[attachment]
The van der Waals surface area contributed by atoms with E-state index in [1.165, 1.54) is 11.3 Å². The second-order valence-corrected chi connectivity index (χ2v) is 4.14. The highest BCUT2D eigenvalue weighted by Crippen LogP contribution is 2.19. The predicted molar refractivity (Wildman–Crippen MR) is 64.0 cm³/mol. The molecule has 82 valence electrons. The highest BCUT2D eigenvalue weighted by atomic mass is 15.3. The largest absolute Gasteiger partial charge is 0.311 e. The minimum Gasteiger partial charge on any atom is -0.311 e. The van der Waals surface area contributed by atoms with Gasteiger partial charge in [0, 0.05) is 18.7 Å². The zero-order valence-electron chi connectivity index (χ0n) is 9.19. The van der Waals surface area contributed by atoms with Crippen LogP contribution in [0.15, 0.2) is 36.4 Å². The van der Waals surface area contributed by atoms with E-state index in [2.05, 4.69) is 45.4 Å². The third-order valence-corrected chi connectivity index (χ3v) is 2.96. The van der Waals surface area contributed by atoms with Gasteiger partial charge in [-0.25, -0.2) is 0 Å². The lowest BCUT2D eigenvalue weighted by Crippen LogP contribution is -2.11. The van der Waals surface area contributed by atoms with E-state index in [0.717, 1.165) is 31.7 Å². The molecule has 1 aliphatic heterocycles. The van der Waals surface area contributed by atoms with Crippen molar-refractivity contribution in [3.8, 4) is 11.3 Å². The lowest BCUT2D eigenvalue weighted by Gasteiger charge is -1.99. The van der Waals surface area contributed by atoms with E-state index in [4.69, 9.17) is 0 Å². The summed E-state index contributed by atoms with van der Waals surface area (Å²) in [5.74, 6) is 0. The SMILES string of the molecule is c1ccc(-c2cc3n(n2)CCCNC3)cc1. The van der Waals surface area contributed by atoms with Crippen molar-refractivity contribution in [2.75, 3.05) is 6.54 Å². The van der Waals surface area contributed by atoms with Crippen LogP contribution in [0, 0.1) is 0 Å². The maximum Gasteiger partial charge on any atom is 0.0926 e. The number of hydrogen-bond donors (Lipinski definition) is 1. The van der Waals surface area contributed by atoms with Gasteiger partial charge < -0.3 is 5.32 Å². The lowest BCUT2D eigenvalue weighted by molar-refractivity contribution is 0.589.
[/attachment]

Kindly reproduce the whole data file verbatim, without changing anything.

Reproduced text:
The van der Waals surface area contributed by atoms with E-state index in [1.165, 1.54) is 11.3 Å². The second-order valence-corrected chi connectivity index (χ2v) is 4.14. The highest BCUT2D eigenvalue weighted by Crippen LogP contribution is 2.19. The predicted molar refractivity (Wildman–Crippen MR) is 64.0 cm³/mol. The molecule has 82 valence electrons. The highest BCUT2D eigenvalue weighted by atomic mass is 15.3. The largest absolute Gasteiger partial charge is 0.311 e. The minimum Gasteiger partial charge on any atom is -0.311 e. The van der Waals surface area contributed by atoms with Gasteiger partial charge in [0, 0.05) is 18.7 Å². The zero-order valence-electron chi connectivity index (χ0n) is 9.19. The van der Waals surface area contributed by atoms with Crippen LogP contribution in [0.15, 0.2) is 36.4 Å². The van der Waals surface area contributed by atoms with E-state index in [2.05, 4.69) is 45.4 Å². The third-order valence-corrected chi connectivity index (χ3v) is 2.96. The van der Waals surface area contributed by atoms with Gasteiger partial charge in [-0.25, -0.2) is 0 Å². The lowest BCUT2D eigenvalue weighted by Crippen LogP contribution is -2.11. The van der Waals surface area contributed by atoms with E-state index in [0.717, 1.165) is 31.7 Å². The molecule has 1 aliphatic heterocycles. The van der Waals surface area contributed by atoms with Crippen molar-refractivity contribution in [3.8, 4) is 11.3 Å². The lowest BCUT2D eigenvalue weighted by Gasteiger charge is -1.99. The van der Waals surface area contributed by atoms with E-state index in [4.69, 9.17) is 0 Å². The summed E-state index contributed by atoms with van der Waals surface area (Å²) in [5.74, 6) is 0. The SMILES string of the molecule is c1ccc(-c2cc3n(n2)CCCNC3)cc1. The van der Waals surface area contributed by atoms with Crippen molar-refractivity contribution in [2.75, 3.05) is 6.54 Å². The van der Waals surface area contributed by atoms with Crippen LogP contribution in [0, 0.1) is 0 Å². The maximum Gasteiger partial charge on any atom is 0.0926 e. The number of hydrogen-bond donors (Lipinski definition) is 1. The van der Waals surface area contributed by atoms with Gasteiger partial charge < -0.3 is 5.32 Å². The lowest BCUT2D eigenvalue weighted by molar-refractivity contribution is 0.589.